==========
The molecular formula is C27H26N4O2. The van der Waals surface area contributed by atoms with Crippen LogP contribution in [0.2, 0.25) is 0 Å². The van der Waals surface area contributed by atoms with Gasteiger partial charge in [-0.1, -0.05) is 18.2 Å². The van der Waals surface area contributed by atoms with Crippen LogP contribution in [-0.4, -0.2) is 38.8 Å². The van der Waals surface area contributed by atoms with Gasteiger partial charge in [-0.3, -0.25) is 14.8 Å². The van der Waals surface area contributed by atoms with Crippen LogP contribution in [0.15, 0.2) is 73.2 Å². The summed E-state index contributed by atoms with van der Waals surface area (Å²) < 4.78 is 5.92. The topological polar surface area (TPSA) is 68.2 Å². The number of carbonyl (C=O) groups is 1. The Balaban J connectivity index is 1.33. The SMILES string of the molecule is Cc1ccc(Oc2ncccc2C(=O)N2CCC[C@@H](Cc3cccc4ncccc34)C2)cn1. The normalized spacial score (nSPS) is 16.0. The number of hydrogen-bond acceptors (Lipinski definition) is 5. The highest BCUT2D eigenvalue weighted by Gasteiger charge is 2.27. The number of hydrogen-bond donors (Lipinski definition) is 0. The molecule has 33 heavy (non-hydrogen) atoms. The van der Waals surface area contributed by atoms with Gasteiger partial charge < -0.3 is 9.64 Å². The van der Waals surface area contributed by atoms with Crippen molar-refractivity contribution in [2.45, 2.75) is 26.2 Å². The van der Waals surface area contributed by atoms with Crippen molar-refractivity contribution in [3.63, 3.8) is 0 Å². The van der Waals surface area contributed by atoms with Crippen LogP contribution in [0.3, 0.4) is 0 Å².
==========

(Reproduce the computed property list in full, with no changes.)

The molecular formula is C27H26N4O2. The van der Waals surface area contributed by atoms with Crippen LogP contribution in [0.2, 0.25) is 0 Å². The van der Waals surface area contributed by atoms with Gasteiger partial charge in [-0.1, -0.05) is 18.2 Å². The van der Waals surface area contributed by atoms with Crippen LogP contribution in [-0.4, -0.2) is 38.8 Å². The van der Waals surface area contributed by atoms with Gasteiger partial charge in [-0.3, -0.25) is 14.8 Å². The van der Waals surface area contributed by atoms with Crippen LogP contribution in [0.15, 0.2) is 73.2 Å². The summed E-state index contributed by atoms with van der Waals surface area (Å²) < 4.78 is 5.92. The topological polar surface area (TPSA) is 68.2 Å². The number of carbonyl (C=O) groups is 1. The Balaban J connectivity index is 1.33. The SMILES string of the molecule is Cc1ccc(Oc2ncccc2C(=O)N2CCC[C@@H](Cc3cccc4ncccc34)C2)cn1. The normalized spacial score (nSPS) is 16.0. The number of hydrogen-bond acceptors (Lipinski definition) is 5. The highest BCUT2D eigenvalue weighted by Gasteiger charge is 2.27. The number of hydrogen-bond donors (Lipinski definition) is 0. The molecule has 33 heavy (non-hydrogen) atoms. The van der Waals surface area contributed by atoms with Gasteiger partial charge < -0.3 is 9.64 Å². The van der Waals surface area contributed by atoms with Crippen molar-refractivity contribution in [2.45, 2.75) is 26.2 Å². The van der Waals surface area contributed by atoms with Crippen molar-refractivity contribution in [3.63, 3.8) is 0 Å². The van der Waals surface area contributed by atoms with Crippen LogP contribution in [0.3, 0.4) is 0 Å².